I've implemented at home several of the sight word games (which during testing she could only recognize 4 of, at home she recognizes a few more than that but no where near what a Kinder should recognize) that we use in the k/1 Special Ed classroom but she still is not in a range that I think would be acceptable to move on. My husband is willing to move her on because they have offered her the extra help, although working in this school even the special education teachers have no idea how they are going to work all the special help the school is promising to the kids once it implements the inclusion program, which gives me great concern as well. If the special education team that's implementing this within the school is concerned about how they will succeed in giving the appropriate amount of time needed for each child to help them, how am I to not worry about her? Although if I hold her back the Special Education teacher that will be working with K/1st graders is the one I currently work for the most (the other is the 2nd/3rd grade teacher) and has more patience for children and their issues than the 2nd/3rd grade teacher.

So I guess my question is: With my concerns should I once again against my better judgement allow her to advance when I took that route last time with little improvement and hope that the principal's plan at implementing for the first time within the school (or any school she's worked at) the inclusion program will actually help my daughter catch up not only on the first grade reading areas but into the second grade reading level? Or should I force retention and take the chance that she's bored for a bit, but in the long run hopefully strengthens the areas she is good in and improves the areas she's weak in. Also next year my husband will retire and we will be moving back to OK. My nephew's learning seems to be slightly behind my daughters, both being at the same grade level.

Does anyone have any advice? Experiences? Did your child benefit from such? Or did it make matters worse?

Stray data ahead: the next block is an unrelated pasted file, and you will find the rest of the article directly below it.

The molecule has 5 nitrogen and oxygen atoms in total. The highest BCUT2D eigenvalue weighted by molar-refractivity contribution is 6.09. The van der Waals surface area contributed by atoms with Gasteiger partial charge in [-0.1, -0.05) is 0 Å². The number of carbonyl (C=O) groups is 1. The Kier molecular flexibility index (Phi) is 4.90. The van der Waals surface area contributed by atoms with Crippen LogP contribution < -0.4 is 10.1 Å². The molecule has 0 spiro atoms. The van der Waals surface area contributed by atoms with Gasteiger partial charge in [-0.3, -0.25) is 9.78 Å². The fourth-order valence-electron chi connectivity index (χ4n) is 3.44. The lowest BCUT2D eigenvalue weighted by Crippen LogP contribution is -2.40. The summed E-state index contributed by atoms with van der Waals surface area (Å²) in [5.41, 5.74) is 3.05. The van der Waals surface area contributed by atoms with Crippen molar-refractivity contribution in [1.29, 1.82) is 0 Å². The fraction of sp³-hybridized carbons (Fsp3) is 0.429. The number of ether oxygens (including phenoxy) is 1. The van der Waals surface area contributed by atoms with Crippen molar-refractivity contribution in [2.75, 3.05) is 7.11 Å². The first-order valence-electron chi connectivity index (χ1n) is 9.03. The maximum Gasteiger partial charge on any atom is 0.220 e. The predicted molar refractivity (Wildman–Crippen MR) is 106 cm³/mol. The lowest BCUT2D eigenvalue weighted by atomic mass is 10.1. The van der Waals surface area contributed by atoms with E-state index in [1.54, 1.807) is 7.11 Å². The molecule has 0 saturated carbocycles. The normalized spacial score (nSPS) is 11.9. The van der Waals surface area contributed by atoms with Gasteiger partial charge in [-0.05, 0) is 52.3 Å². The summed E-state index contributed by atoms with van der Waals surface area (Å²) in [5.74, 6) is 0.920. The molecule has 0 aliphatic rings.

A 2002 paper http://education.ucsb.edu/jimerson/retention/CSP_RetentionDropout2002.pdf "A recent systematic review of 17 studies examining factors associated with dropping out of high school prior to graduation suggest that grade retention is one of the most powerful predictors of school dropout." HOWEVER: What are your goals for your child? Do you want her to be able to read, write, calculate and think critically? Do you want her to be able to provide for herself? Conventional schooling is not the best choice for every child. A decision to home school a child for a year does not mean you will always home school. I've home schooled four of my children; three have already graduated from public school. I expect the last will, also.

I am a retired Kindergarten teacher. My older brother was held back in first grade. It was fine. He never really noticed. My younger brother did not get held back until my mother insisted in fourth grade. He never did well because back then the real reading skills were no longer taught. It may well now be that way in third way. My kindergarten classes were what first grade used to be. The benefits. Your daughter will go through school at the top of her class as a winner, instead of at the bottom. This will carry across motor skills too. She will be chosen for teams instead of left out. In my opinion reading intervention is better early rather than later especially since your child did not catch up as hoped. You may have to insist. Be sure to keep copies of all letters to the school-request holding your child back in a letter even if you have already requested it. Also keep notes of your meetings. This will create a paper trail of everything that happens. Another consideration, your child will be much more likely to suffer from being teased in third grade. Good luck.